To the casual observer, cloud computing may look like an obsession of a few people operating in high-tech industries, but this is far from the case.
A number of sectors not always associated with being on the cutting edge of IT have already embraced the cloud and are benefiting from it greatly. Here are just some of them.
Rightly or wrongly, accountancy is viewed as one of the most boring sectors around, so it might surprise some people to learn it is one of the strongest proponents of cloud technology.
The company leading the way on this front is Sage, one of the world’s most successful accounting software firms and they have blazed a trail in providing cloud-based solutions for accountants everywhere.
The biggest benefit has been a simplification of the accounting process. The cloud has allowed accountancy firms and their clients to centralize all the documents they need to work. This means that there’s no more confusion over whether everyone has the latest version of something, and anyone with the correct credentials can access the documents without hassle.
The legal sector is another that is often viewed a stuffy and stuck in its ways, but it too has been quick to release the benefits of the cloud.
Unlike accountancy, there isn’t really a standout provider of cloud services to the legal sector, and the complexities of the law profession mean there are stumbling blocks to widespread adoption.
Reliability and data security are big issues, as you might imagine but the flexibility offered by the cloud means that law firms are increasingly looking for ways to embrace the cloud while maintaining their other obligations.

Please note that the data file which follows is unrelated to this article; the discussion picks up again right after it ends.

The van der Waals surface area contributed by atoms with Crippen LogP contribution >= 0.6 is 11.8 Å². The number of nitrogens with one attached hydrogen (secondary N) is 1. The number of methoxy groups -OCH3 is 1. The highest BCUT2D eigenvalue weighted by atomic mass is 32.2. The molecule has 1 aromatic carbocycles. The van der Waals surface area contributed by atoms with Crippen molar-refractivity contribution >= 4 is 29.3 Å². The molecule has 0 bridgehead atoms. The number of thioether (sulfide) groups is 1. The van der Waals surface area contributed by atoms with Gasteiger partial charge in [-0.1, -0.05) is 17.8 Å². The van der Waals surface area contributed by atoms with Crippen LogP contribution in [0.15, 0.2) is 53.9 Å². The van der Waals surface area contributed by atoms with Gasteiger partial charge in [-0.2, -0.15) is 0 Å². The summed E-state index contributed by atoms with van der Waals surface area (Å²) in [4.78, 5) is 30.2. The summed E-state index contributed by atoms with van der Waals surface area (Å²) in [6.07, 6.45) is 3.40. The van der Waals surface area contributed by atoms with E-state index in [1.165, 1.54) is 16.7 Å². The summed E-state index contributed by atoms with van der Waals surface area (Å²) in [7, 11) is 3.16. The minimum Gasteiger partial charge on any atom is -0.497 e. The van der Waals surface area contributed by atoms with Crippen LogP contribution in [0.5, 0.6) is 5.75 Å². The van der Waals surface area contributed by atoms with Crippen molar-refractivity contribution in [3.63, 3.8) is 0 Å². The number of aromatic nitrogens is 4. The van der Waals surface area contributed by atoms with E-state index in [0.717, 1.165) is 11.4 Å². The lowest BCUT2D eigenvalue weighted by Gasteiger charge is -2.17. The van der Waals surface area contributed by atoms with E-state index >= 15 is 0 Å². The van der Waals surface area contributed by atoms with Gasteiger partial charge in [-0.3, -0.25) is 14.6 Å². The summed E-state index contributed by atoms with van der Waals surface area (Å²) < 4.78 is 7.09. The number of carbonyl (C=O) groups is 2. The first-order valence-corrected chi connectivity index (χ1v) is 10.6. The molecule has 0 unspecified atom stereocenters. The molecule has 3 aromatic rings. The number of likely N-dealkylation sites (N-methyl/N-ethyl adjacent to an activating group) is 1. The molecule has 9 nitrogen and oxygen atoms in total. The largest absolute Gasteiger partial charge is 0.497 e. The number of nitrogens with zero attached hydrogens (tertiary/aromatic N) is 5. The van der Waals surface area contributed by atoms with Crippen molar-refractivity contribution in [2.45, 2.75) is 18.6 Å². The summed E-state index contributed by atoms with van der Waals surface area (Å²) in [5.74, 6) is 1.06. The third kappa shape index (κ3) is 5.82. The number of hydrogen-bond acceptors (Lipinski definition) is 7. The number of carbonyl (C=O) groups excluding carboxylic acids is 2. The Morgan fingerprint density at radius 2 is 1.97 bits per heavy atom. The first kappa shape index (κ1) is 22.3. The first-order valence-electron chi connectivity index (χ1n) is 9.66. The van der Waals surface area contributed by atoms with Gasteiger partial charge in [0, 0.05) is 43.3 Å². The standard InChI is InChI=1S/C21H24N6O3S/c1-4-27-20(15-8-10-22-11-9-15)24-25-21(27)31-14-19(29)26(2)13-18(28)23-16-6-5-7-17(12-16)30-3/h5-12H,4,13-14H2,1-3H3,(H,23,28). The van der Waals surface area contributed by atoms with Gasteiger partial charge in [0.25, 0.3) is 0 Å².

The world of education is perhaps more associated with technological advances than both law and accountancy. At the top level, the world of academia helps drive innovation, but the cloud is making an impact at all levels of education and its impact is being felt across the globe.
A Microsoft case study reveals that the Kentucky Department of Education has saved $6.3 million by embracing the cloud, while in China the cloud is being used to replace out-dated hardware while at the same time cutting costs.
Not only will the initiative allow Chinese authorities to save money on hardware, maintenance costs and power consumption will also be reduced. That’s money that can be spent on improving educational standards elsewhere.
Deployed properly, cloud computing could also improve education standards in remote areas, where access to schooling can be as much a geographical problem as a financial one.
Geography can also be a problem in the charitable sector. Global organisations may have several representatives in each continent, all of whom need to coordinate their activities with head office. Again, the cloud provides the perfect solution for this conundrum, allowing people to collaborate in real time without worrying about whether they’re working on an up to date document.
Then there’s the money – any savings a charity makes through cloud computing can, of course, be spent on the cause to which they are dedicated.
The benefits the cloud has to offer should be clear to everyone.